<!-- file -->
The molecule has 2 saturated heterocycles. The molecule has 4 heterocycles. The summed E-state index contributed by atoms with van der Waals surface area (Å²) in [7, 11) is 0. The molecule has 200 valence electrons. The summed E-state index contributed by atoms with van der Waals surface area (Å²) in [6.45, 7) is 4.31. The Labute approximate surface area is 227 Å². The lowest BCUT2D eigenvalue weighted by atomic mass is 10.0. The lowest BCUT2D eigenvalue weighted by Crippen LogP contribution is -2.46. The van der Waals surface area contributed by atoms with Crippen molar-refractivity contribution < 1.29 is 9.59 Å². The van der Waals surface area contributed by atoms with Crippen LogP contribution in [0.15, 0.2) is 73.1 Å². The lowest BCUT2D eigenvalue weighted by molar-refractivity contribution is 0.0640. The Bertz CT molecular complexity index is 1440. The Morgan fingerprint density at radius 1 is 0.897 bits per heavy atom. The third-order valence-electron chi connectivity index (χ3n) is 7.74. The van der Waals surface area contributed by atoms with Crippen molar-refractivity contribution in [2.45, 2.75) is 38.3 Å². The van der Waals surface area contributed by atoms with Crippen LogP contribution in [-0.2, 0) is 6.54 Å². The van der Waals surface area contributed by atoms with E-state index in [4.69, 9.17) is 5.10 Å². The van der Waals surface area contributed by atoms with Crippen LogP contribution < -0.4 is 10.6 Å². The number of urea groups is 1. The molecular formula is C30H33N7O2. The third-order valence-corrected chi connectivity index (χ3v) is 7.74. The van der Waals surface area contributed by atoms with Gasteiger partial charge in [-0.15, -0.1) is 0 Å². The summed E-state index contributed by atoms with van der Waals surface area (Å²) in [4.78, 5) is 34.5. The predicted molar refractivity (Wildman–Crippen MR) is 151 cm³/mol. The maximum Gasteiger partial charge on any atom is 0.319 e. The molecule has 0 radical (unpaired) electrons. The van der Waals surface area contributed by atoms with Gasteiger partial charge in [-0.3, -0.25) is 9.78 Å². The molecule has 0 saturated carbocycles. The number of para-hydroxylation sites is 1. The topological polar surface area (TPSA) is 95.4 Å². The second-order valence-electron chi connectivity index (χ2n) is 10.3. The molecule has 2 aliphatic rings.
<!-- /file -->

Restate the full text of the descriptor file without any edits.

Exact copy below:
The molecule has 2 saturated heterocycles. The molecule has 4 heterocycles. The summed E-state index contributed by atoms with van der Waals surface area (Å²) in [7, 11) is 0. The molecule has 200 valence electrons. The summed E-state index contributed by atoms with van der Waals surface area (Å²) in [6.45, 7) is 4.31. The Labute approximate surface area is 227 Å². The lowest BCUT2D eigenvalue weighted by atomic mass is 10.0. The lowest BCUT2D eigenvalue weighted by Crippen LogP contribution is -2.46. The van der Waals surface area contributed by atoms with Crippen molar-refractivity contribution < 1.29 is 9.59 Å². The van der Waals surface area contributed by atoms with Crippen LogP contribution in [0.15, 0.2) is 73.1 Å². The lowest BCUT2D eigenvalue weighted by molar-refractivity contribution is 0.0640. The Bertz CT molecular complexity index is 1440. The Morgan fingerprint density at radius 1 is 0.897 bits per heavy atom. The third-order valence-electron chi connectivity index (χ3n) is 7.74. The van der Waals surface area contributed by atoms with Crippen molar-refractivity contribution in [2.45, 2.75) is 38.3 Å². The van der Waals surface area contributed by atoms with Crippen LogP contribution in [-0.2, 0) is 6.54 Å². The van der Waals surface area contributed by atoms with E-state index in [4.69, 9.17) is 5.10 Å². The van der Waals surface area contributed by atoms with Crippen LogP contribution < -0.4 is 10.6 Å². The number of urea groups is 1. The molecular formula is C30H33N7O2. The third-order valence-corrected chi connectivity index (χ3v) is 7.74. The van der Waals surface area contributed by atoms with Gasteiger partial charge in [-0.15, -0.1) is 0 Å². The summed E-state index contributed by atoms with van der Waals surface area (Å²) in [4.78, 5) is 34.5. The predicted molar refractivity (Wildman–Crippen MR) is 151 cm³/mol. The maximum Gasteiger partial charge on any atom is 0.319 e. The molecule has 0 radical (unpaired) electrons. The van der Waals surface area contributed by atoms with Gasteiger partial charge in [-0.3, -0.25) is 9.78 Å². The molecule has 0 saturated carbocycles. The number of para-hydroxylation sites is 1. The topological polar surface area (TPSA) is 95.4 Å². The second-order valence-electron chi connectivity index (χ2n) is 10.3. The molecule has 2 aliphatic rings.